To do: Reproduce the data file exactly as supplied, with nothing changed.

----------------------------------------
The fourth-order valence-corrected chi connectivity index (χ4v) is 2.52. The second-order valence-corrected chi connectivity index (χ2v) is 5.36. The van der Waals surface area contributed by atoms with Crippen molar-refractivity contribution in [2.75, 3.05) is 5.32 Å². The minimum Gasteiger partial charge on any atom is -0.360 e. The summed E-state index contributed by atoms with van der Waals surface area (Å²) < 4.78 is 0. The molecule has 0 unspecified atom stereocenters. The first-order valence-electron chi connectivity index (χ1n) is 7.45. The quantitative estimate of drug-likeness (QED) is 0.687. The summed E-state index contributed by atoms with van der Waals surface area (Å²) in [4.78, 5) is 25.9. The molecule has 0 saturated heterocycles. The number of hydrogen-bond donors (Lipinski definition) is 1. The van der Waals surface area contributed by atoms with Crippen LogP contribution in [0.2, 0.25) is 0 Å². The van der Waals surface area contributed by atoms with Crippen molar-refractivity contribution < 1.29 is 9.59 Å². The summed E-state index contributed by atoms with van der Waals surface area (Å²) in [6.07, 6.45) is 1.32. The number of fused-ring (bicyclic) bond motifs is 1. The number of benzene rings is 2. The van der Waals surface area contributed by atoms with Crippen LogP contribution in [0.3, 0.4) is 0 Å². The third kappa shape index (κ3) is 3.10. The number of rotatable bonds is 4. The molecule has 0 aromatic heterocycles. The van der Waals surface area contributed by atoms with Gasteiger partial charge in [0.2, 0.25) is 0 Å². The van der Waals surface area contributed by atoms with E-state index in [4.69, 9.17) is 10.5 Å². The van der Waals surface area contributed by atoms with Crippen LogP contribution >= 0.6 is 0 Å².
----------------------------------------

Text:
The fourth-order valence-corrected chi connectivity index (χ4v) is 2.52. The second-order valence-corrected chi connectivity index (χ2v) is 5.36. The van der Waals surface area contributed by atoms with Crippen molar-refractivity contribution in [2.75, 3.05) is 5.32 Å². The minimum Gasteiger partial charge on any atom is -0.360 e. The summed E-state index contributed by atoms with van der Waals surface area (Å²) < 4.78 is 0. The molecule has 0 unspecified atom stereocenters. The first-order valence-electron chi connectivity index (χ1n) is 7.45. The quantitative estimate of drug-likeness (QED) is 0.687. The summed E-state index contributed by atoms with van der Waals surface area (Å²) in [4.78, 5) is 25.9. The molecule has 0 saturated heterocycles. The number of hydrogen-bond donors (Lipinski definition) is 1. The van der Waals surface area contributed by atoms with Crippen LogP contribution in [0.2, 0.25) is 0 Å². The van der Waals surface area contributed by atoms with Crippen molar-refractivity contribution < 1.29 is 9.59 Å². The summed E-state index contributed by atoms with van der Waals surface area (Å²) in [6.07, 6.45) is 1.32. The number of fused-ring (bicyclic) bond motifs is 1. The number of benzene rings is 2. The van der Waals surface area contributed by atoms with Crippen LogP contribution in [0.3, 0.4) is 0 Å². The third kappa shape index (κ3) is 3.10. The number of rotatable bonds is 4. The molecule has 0 aromatic heterocycles. The van der Waals surface area contributed by atoms with Gasteiger partial charge in [0.2, 0.25) is 0 Å². The van der Waals surface area contributed by atoms with E-state index in [4.69, 9.17) is 10.5 Å². The van der Waals surface area contributed by atoms with Crippen LogP contribution >= 0.6 is 0 Å².